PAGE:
About two months ago at the Youth Summit on Sustainable Transportation I had the opportunity to tour Edmonton Transit’s Centennial Garage, located at Ellerslie Road and 156 Street. The name commemorates Edmonton Transit’s 100th anniversary of service. The facility, which officially opened on April 10, 2010, primarily serves neighbourhoods in the west and southwest parts of Edmonton.
The garage has space to store and maintain at least 250 buses, but is also home to administration offices as well as dispatch and support. More than 250 fleet services and bus operations staff work at the facility (that includes 200 operators).
The building is massive, encompassing 7.1 acres (or 313,000 square feet, approximately five football fields). The budget for the garage was $99 million, $89.3 million of which came from the Municipal Sustainability Initiative (MSI). It was designed and built to LEED Silver standards, with features such as a solar wall for heating. Croy D. Yee Architect Ltd, Morrison Hershfield Limited, Earthscape Consultants, and Clark Builders were involved in the design and construction of the building.
Some of the building materials used include 31 miles of electrical conduit, 1325 imperial tons of steel (structural steel was made up of 90% recycled content), 11,800 cubic metres of concrete (27.5% was reycled content), 3300 sprinkler heads, and 81 miles of in slab heating pipe.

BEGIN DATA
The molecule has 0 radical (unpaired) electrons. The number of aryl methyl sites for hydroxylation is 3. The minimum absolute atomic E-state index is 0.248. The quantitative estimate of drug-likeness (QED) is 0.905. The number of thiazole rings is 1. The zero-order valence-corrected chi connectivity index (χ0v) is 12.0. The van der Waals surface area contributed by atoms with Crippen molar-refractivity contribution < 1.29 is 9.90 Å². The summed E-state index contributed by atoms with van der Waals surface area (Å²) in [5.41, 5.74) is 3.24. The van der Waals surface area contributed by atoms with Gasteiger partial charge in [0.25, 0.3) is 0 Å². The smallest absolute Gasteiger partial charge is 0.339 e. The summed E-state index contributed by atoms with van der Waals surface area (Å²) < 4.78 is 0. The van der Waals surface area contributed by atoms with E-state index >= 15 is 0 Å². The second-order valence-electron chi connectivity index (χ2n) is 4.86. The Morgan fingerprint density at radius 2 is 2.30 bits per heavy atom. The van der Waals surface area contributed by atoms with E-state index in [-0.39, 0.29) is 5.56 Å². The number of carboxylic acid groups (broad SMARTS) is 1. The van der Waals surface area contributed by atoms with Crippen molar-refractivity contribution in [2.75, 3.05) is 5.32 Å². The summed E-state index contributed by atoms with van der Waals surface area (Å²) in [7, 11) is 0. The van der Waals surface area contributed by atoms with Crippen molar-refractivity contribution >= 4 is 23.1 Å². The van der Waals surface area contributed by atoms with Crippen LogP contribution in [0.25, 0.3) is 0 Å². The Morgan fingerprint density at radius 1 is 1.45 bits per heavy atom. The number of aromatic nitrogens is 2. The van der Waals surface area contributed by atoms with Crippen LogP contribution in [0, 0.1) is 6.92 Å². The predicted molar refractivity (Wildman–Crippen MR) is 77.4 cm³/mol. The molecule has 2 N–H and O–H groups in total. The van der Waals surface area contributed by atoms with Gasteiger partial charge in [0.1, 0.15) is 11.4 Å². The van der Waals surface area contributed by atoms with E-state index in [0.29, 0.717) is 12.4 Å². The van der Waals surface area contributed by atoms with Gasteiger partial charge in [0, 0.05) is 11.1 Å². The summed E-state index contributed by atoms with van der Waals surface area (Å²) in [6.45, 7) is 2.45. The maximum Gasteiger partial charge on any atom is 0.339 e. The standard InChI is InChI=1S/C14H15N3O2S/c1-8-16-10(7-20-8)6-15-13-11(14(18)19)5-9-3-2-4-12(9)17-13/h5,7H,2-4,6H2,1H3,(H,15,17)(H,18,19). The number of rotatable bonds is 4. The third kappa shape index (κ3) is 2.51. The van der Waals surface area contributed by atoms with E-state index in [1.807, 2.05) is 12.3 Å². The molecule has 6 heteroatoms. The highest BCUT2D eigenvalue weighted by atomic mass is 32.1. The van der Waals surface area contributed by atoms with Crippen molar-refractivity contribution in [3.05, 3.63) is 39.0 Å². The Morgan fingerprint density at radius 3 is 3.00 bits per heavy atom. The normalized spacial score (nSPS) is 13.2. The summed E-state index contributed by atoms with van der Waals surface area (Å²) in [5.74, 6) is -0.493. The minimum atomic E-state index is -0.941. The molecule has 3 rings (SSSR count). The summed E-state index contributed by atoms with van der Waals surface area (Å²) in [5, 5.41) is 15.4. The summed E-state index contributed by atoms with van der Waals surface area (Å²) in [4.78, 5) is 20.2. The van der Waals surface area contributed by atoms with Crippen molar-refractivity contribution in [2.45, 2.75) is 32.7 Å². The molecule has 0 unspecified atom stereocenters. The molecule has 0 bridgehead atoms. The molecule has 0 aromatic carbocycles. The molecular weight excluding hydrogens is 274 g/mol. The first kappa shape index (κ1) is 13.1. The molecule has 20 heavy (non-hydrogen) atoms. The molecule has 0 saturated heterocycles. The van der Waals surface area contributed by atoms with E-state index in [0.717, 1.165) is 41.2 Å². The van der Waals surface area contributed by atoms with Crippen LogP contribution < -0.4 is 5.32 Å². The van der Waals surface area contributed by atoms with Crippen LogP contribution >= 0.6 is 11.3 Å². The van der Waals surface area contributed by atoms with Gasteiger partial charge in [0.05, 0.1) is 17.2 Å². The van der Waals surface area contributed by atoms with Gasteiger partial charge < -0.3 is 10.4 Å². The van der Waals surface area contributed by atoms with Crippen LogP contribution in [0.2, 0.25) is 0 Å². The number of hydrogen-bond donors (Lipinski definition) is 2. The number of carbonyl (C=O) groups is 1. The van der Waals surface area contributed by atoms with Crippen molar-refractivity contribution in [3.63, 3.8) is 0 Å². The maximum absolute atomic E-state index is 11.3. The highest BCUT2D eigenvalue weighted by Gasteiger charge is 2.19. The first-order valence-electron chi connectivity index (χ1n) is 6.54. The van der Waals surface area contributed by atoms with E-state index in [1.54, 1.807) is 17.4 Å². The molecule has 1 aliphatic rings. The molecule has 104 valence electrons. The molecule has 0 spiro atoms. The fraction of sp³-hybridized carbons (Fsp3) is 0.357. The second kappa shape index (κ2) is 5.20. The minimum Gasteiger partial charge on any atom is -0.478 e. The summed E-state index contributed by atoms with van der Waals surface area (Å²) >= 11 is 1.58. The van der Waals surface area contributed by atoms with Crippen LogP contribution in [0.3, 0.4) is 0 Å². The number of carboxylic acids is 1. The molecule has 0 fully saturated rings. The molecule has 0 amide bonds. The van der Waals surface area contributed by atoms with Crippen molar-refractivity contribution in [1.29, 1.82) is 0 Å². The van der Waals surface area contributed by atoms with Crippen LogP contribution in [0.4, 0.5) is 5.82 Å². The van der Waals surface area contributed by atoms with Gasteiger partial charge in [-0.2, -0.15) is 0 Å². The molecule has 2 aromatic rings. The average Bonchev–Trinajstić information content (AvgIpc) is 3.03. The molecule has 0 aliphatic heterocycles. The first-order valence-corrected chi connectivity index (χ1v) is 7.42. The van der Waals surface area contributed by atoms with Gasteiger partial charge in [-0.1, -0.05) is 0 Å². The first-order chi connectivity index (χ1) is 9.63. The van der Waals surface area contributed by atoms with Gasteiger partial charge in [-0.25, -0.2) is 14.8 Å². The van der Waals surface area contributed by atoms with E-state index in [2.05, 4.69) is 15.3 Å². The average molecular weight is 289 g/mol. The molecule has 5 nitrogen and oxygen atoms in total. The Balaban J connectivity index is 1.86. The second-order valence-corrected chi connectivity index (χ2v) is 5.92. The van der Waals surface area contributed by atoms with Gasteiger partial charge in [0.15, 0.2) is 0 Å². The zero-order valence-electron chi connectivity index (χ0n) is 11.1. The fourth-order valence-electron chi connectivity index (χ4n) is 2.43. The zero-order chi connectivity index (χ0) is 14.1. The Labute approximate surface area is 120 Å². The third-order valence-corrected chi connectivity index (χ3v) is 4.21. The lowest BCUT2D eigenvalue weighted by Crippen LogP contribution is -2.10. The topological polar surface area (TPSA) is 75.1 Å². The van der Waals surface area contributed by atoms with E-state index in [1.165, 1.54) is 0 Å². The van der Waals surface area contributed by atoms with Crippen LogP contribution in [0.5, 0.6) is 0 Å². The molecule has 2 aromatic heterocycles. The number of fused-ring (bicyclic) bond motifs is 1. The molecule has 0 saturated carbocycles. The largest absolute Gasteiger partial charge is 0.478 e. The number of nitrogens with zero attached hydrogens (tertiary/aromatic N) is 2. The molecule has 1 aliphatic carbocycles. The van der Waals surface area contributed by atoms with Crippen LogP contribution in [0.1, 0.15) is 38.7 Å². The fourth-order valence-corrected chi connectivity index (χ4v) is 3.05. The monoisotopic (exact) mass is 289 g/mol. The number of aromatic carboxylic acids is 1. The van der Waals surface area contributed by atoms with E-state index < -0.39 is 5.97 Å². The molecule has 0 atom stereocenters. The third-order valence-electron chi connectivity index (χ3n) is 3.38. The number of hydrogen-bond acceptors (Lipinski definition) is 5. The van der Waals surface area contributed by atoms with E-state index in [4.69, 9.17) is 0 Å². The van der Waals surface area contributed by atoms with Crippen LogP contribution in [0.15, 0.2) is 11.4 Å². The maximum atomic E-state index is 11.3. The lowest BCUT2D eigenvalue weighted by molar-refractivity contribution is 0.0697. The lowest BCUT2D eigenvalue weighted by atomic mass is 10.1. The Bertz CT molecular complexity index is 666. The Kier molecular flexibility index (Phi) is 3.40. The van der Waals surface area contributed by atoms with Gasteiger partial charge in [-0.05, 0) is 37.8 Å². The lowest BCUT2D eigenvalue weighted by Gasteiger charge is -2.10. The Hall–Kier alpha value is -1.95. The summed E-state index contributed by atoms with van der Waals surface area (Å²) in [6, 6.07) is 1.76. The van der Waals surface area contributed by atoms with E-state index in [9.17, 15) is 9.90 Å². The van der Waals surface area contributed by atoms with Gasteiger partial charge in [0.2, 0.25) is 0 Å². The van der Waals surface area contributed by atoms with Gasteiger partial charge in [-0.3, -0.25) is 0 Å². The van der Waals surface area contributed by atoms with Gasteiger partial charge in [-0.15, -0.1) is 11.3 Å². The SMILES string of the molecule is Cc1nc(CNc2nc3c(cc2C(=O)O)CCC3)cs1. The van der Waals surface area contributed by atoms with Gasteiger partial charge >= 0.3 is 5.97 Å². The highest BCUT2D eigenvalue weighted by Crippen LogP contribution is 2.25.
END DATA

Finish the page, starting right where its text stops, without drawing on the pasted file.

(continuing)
The Centennial Garage is the first garage in Edmonton designed to handle ETS’ 13 articulated buses, with a special hoist that can lift the 20-metre, three-axled vehicles.
The storage part of the garage was fairly empty when we visted, as most buses were out on the road. It as neat to see the buses that were present parked nose to tail in long lines.
The high pressure wash system is what gets the buses nice and clean on the way into the garage. Apparently they had to turn the pressure down from the original setting, because it was causing the decals and advertising on the buses to come right off! In addition to being powerful, the system was specifically designed to cut down on water use by more than half.
There are state-of-the-art systems in the building for monitoring carbon monoxide levels and maintaining comfortable heat and humidity. Energy modeling results indicate that the Centennial Garage is 33% more energy efficient than a typical building of its size and type.
The ride out to the garage seemed to take forever (it’s really far south west) but it was definitely worth it to get a closer look at one of the facilities that keeps ETS running smoothly!
You can see more photos from the tour here.